The security competition between China, India, and Pakistan continues unabated, with China and Pakistan increasingly positioned as partners in their opposition toward India.

Yet the parallelisms across the two dyads are fascinating: in each case, the weaker state—India vis-à-vis China and Pakistan vis-à-vis India—is far more concerned about the stronger than is true in reverse, yet the stronger entity remains compelled to persistently keep the weaker in its strategic field of view. Furthermore, in both dyads, the geopolitical disputes involve struggles over territory, ideological and institutional antagonisms, and a quest for regional or extra-regional equality or primacy.

These challenges are further complicated by the fact that the greater South Asian region is also embedded in the larger geopolitical competition between China and Russia vis-à-vis the United States. Competition with China has brought Washington and New Delhi closer to each other than ever before; the Chinese and Pakistani rivalry with India has resulted in both neighbors reinvigorating their common cause against New Delhi, and sometimes against Washington as well; and Russia’s opposition to the United States, because of its deep discomfiture with the U.S. centrality in the global system and the U.S.-led liberal order as well as because of geopolitical disputes involving Eastern Europe, has resulted in Moscow cozying up to Beijing, even as Russia and India mutually attempt to keep their relations on an even keel despite their differing attitudes toward China.19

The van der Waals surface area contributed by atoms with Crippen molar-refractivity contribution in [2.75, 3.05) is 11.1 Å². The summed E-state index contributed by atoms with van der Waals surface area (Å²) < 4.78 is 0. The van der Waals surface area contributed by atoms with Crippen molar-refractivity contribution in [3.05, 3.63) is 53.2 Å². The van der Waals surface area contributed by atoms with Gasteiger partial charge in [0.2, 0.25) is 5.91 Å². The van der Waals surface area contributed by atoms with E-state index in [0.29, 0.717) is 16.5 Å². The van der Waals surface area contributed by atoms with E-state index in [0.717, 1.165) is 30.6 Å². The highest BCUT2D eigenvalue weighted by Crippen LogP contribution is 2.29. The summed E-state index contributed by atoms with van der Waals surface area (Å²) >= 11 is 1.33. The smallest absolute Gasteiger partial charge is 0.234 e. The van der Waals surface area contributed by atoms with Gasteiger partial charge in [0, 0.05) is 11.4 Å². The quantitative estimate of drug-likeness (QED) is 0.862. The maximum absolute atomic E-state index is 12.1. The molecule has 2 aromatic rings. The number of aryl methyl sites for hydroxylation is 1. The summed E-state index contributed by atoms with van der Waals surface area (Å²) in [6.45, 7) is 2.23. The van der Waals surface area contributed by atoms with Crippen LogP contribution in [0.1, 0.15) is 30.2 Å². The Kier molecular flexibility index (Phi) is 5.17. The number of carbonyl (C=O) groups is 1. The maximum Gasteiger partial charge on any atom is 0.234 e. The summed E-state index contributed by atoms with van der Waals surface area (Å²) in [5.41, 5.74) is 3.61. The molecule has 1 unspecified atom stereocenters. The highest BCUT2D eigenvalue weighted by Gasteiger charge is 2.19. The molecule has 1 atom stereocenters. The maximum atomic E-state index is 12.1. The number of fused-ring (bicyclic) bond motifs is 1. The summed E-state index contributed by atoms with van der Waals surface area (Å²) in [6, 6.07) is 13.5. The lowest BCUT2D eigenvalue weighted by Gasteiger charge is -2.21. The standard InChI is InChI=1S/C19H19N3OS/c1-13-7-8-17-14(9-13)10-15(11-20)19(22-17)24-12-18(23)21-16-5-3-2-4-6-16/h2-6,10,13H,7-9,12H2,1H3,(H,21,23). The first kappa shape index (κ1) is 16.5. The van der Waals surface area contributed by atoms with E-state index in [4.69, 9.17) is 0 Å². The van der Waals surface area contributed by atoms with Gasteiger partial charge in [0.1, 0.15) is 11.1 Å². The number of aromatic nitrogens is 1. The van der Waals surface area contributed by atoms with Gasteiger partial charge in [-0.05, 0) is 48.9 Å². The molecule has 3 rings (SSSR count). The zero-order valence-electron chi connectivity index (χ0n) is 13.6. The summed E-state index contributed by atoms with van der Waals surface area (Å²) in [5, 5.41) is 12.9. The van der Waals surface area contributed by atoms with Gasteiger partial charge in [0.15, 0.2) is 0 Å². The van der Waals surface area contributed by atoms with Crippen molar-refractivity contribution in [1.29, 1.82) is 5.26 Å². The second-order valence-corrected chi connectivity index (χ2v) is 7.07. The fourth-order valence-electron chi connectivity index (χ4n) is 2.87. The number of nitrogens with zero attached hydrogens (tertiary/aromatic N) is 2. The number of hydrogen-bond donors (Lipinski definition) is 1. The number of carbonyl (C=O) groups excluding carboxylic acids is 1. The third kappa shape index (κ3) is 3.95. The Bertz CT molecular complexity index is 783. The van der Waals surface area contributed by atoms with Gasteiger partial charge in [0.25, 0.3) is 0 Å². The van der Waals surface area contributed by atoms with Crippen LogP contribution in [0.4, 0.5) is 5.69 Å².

As these interactions play out, their complexities are only deepened by the presence and sustained development of nuclear weapons and their associated delivery systems in China, India, and Pakistan. Although all three states have had a history of disdain, reluctance, and even outright opposition to nuclear weapons at different times in the past, they are today the primary examples (if North Korea is treated as an outlier) of countries whose nuclear weapons inventories are growing—in contrast to the rest of the world, where weapons stockpiles have been gradually decreasing.20